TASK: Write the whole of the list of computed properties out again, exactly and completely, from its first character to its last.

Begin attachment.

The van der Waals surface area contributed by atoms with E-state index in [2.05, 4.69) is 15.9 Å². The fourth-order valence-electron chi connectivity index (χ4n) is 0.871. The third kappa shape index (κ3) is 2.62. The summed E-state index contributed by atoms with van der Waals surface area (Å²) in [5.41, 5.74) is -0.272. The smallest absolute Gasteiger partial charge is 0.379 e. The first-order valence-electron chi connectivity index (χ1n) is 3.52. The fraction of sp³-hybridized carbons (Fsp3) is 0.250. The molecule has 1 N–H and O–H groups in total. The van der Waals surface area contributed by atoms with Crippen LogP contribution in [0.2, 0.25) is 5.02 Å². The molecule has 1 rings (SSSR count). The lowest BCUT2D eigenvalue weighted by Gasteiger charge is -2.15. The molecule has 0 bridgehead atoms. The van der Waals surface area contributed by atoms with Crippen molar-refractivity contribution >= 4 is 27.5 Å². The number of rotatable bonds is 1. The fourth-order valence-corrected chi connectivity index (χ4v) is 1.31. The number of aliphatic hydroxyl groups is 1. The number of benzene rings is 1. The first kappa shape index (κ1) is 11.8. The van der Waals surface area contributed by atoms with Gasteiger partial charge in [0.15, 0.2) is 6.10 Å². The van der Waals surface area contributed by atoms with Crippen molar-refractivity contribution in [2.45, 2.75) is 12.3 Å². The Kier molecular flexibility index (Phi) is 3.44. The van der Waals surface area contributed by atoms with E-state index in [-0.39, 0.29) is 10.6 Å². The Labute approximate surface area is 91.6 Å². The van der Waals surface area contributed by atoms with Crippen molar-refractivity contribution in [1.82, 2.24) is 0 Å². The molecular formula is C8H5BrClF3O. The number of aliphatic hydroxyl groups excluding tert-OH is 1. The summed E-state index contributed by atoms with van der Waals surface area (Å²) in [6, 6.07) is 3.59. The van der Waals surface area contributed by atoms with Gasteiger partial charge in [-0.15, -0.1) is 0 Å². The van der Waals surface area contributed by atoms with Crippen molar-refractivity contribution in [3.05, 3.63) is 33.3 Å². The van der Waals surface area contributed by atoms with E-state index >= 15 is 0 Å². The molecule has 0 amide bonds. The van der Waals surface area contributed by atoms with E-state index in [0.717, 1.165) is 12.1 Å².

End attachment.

The van der Waals surface area contributed by atoms with E-state index in [2.05, 4.69) is 15.9 Å². The fourth-order valence-electron chi connectivity index (χ4n) is 0.871. The third kappa shape index (κ3) is 2.62. The summed E-state index contributed by atoms with van der Waals surface area (Å²) in [5.41, 5.74) is -0.272. The smallest absolute Gasteiger partial charge is 0.379 e. The first-order valence-electron chi connectivity index (χ1n) is 3.52. The fraction of sp³-hybridized carbons (Fsp3) is 0.250. The molecule has 1 N–H and O–H groups in total. The van der Waals surface area contributed by atoms with Crippen LogP contribution in [0.2, 0.25) is 5.02 Å². The molecule has 1 rings (SSSR count). The lowest BCUT2D eigenvalue weighted by Gasteiger charge is -2.15. The molecule has 0 bridgehead atoms. The van der Waals surface area contributed by atoms with Crippen molar-refractivity contribution >= 4 is 27.5 Å². The number of rotatable bonds is 1. The fourth-order valence-corrected chi connectivity index (χ4v) is 1.31. The number of aliphatic hydroxyl groups is 1. The number of benzene rings is 1. The first kappa shape index (κ1) is 11.8. The van der Waals surface area contributed by atoms with Gasteiger partial charge in [0.15, 0.2) is 6.10 Å². The van der Waals surface area contributed by atoms with Crippen molar-refractivity contribution in [2.45, 2.75) is 12.3 Å². The Kier molecular flexibility index (Phi) is 3.44. The van der Waals surface area contributed by atoms with E-state index in [-0.39, 0.29) is 10.6 Å². The Labute approximate surface area is 91.6 Å². The van der Waals surface area contributed by atoms with Crippen molar-refractivity contribution in [1.82, 2.24) is 0 Å². The molecular formula is C8H5BrClF3O. The number of aliphatic hydroxyl groups excluding tert-OH is 1. The summed E-state index contributed by atoms with van der Waals surface area (Å²) in [6, 6.07) is 3.59. The van der Waals surface area contributed by atoms with Gasteiger partial charge in [-0.15, -0.1) is 0 Å². The van der Waals surface area contributed by atoms with Crippen molar-refractivity contribution in [3.05, 3.63) is 33.3 Å². The van der Waals surface area contributed by atoms with E-state index >= 15 is 0 Å². The molecule has 0 amide bonds. The van der Waals surface area contributed by atoms with E-state index in [0.717, 1.165) is 12.1 Å².